Glasshouse Country
© Bob Waldock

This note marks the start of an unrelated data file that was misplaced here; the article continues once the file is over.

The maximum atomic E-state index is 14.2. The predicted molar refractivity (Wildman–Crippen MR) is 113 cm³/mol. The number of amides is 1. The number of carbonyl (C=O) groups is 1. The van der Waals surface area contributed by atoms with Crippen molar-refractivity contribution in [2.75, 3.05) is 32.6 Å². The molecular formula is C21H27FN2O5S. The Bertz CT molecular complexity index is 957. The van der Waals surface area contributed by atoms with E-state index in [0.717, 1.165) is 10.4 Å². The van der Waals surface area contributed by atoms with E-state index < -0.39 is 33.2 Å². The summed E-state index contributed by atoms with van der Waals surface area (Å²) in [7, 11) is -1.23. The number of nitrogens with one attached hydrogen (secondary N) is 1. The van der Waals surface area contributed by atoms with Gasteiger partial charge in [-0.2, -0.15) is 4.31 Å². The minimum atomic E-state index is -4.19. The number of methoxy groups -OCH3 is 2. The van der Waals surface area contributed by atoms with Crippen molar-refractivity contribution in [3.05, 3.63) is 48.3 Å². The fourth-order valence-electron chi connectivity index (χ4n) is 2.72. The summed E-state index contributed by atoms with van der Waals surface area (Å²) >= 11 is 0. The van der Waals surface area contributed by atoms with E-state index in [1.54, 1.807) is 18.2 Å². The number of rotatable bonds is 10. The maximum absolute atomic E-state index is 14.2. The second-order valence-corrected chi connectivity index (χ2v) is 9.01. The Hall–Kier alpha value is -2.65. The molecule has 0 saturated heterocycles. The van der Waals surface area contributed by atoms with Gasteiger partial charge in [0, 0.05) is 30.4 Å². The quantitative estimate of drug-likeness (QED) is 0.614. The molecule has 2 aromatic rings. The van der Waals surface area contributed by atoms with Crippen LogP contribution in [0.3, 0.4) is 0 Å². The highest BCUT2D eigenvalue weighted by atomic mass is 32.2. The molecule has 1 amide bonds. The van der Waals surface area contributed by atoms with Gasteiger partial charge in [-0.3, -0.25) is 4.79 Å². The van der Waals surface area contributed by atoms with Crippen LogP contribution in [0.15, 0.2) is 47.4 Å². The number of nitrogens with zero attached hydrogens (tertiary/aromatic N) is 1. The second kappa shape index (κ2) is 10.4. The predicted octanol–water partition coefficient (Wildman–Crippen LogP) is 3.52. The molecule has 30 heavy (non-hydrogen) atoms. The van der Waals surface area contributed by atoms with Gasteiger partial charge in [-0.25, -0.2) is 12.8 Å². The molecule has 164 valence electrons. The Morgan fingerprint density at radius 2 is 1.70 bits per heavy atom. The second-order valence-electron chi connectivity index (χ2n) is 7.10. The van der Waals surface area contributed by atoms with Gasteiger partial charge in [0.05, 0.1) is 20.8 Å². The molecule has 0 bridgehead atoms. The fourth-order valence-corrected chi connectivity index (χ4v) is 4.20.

Glasshouse Mountains Discovery.